book review: All That I Am by Anna Funder

The backstory: All That I Am  won the 2012 Miles Franklin Award, which is Australia's most prestigious book prize.    The basics: When Hitler takes control of Germany in 1933, not everyone is happy. Two couples, Dora and her playwright husband Ernst Toller, and Ruth and her journalist husband Hans, choose to do all they can to warn their country and the world of the impending war. Funder moves back and forth between Ruth's life in Australia in 2002, Toller writing his autobiography in New York, and the events themselves. My thoughts: I've become somewhat wary of World War II fiction lately, as I've read so much of it. It's become harder for such fiction to impress me, but Anna Funder managed to do so with her debut novel All That I Am . The four characters at the center of this novel are easy to root for: they're on the right side of history. While I adore novels that make me reflect on how easy it is to be on the wrong side of history under my modern gaze

book review: Indiscretion by Charles Dubow

The backstory: Indiscretion  was one of the featured titles at the Harper Collins Book Buzz event at ALA last June. I read it on the plane home from California and was even smart enough to write this review last June while it was fresh. The basics: Indiscretion  is the story of Maddy and Harry Winslow. Harry is a National Book Award-winning author, while Maddy is beautiful, smart and kind. They're a couple revered by all who know them, and the two love to entertain at their home in the Hamptons and at their New York City brownstone. Yet as the title indicates, the marriage may not be quite as strong as it appears. My thoughts: Indiscretion  is an intelligent vacation read. There are elements of an upper-class soap opera, but there are also elements of high-brow literature. The combination works well and keeps the novel from becoming either too serious or too frivolous. This novel also sits somewhere between thriller and domestic fiction. Adding intrigue to the story, the narr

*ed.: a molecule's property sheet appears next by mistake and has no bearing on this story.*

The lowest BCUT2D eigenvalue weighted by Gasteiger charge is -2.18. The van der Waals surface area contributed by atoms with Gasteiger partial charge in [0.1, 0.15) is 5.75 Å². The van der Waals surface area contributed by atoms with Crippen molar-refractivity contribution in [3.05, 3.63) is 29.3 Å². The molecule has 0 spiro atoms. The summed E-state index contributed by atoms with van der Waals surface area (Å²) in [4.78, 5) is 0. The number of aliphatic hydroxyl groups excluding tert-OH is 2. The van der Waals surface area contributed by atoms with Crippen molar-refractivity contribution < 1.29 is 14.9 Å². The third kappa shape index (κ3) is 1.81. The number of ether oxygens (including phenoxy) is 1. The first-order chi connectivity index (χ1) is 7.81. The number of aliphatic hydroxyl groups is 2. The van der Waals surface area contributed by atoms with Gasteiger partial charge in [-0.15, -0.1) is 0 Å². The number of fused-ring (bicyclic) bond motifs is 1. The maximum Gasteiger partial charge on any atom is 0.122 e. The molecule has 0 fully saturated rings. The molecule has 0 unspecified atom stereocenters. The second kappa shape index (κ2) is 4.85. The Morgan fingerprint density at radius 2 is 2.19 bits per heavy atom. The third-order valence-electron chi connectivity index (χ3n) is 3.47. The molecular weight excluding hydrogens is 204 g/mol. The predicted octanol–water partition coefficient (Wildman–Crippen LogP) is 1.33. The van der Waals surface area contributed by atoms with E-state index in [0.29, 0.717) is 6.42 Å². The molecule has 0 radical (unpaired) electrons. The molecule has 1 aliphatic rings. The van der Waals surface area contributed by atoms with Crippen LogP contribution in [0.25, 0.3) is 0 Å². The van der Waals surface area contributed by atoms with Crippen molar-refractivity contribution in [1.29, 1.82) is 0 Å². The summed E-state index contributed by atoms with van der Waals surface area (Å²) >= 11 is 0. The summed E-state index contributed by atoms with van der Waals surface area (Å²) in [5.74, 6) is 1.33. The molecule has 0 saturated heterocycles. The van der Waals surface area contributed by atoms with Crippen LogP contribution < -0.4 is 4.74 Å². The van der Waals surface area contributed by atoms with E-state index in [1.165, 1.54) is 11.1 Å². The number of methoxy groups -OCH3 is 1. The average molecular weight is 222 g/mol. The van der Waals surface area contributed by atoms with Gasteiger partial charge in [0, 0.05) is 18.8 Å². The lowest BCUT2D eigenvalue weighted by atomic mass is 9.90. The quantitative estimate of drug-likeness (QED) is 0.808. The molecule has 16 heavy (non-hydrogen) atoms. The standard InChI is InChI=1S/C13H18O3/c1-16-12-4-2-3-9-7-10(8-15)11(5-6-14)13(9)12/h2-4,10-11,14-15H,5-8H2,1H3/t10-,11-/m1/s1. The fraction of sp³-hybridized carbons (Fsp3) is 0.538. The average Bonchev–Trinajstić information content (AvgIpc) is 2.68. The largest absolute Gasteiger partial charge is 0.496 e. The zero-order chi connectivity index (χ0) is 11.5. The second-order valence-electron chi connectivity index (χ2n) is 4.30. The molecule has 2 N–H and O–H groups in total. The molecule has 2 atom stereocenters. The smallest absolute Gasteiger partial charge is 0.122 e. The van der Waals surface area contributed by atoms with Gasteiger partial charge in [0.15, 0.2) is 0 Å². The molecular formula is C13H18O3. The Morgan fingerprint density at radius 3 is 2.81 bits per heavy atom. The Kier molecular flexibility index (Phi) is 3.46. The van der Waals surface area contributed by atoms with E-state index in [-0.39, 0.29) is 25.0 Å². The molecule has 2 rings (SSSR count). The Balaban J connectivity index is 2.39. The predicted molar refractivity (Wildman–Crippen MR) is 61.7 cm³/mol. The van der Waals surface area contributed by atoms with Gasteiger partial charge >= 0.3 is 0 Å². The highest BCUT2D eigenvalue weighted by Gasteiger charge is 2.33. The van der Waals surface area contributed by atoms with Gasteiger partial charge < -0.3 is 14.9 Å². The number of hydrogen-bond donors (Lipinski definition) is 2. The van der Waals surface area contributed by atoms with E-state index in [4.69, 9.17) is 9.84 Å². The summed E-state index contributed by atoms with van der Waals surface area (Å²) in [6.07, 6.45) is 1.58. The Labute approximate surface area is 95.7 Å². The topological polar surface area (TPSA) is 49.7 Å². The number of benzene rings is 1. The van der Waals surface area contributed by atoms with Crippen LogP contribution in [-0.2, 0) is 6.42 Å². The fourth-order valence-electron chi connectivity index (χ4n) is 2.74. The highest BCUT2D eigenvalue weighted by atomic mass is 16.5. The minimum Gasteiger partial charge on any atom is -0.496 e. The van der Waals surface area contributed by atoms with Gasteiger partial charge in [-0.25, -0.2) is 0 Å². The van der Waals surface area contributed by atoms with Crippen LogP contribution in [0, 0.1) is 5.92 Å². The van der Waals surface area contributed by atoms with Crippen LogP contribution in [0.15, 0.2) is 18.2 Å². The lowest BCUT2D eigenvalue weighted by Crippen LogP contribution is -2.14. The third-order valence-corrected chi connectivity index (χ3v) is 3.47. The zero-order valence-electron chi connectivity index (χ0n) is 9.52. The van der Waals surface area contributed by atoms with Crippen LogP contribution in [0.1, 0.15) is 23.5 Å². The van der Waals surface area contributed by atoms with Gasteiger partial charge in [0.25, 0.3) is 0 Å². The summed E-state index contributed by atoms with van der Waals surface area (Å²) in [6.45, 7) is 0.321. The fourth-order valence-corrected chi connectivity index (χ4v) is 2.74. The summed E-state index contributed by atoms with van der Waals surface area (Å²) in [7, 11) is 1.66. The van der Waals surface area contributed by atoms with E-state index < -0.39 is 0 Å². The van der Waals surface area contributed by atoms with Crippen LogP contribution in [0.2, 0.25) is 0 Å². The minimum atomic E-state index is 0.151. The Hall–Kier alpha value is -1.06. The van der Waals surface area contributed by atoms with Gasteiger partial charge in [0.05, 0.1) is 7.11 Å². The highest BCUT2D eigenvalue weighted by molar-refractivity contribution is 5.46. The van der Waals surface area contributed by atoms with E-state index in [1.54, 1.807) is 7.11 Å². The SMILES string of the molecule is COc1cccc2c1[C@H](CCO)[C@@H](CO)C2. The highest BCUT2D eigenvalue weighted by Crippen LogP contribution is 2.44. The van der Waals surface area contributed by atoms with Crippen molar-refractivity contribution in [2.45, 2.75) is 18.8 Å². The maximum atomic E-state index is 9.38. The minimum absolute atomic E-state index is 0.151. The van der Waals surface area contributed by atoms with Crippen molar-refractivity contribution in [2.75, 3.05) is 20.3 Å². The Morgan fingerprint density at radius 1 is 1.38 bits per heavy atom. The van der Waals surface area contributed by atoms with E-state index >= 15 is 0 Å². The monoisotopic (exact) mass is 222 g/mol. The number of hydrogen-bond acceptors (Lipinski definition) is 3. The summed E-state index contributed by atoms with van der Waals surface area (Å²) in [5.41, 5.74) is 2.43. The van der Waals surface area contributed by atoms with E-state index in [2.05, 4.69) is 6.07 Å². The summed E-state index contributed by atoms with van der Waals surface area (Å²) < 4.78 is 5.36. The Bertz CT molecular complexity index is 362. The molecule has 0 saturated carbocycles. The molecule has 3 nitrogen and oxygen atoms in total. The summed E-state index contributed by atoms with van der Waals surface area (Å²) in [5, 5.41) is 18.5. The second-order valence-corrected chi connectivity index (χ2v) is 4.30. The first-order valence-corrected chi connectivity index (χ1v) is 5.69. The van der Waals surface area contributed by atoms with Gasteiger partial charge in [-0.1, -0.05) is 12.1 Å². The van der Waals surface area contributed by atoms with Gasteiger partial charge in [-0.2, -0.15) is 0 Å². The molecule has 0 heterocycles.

Sunday Salon: February goals

Happy Sunday! I've finally emerged from the haze of January and (almost) feel back to normal. Teaching a three-credit course in three weeks was satisfying, invigorating and exhausting. I loved it, but I'm also glad it's over. I'm already enjoying having more time to read and blog again (there will be reviews posted this week!) I only managed to read six books in January, so I'm hoping February will give me time to catch up and get back on track with my reading priorities this year. I'm pleased to have finished one novel already this month and plan to finish a collection of short stories today. The early months of 2013 are featuring a huge number of new releases I'm looking forward to digging into. If everything goes perfectly (ha!), I hope to read these fifteen (!) books this month: Revenge: Eleven Dark Tales  by Yoko Ogawa (I hope to finish it this afternoon) The Midwife's Tale  by Samuel Thomas The Autobiography of Us  by Aria Beth Sloss All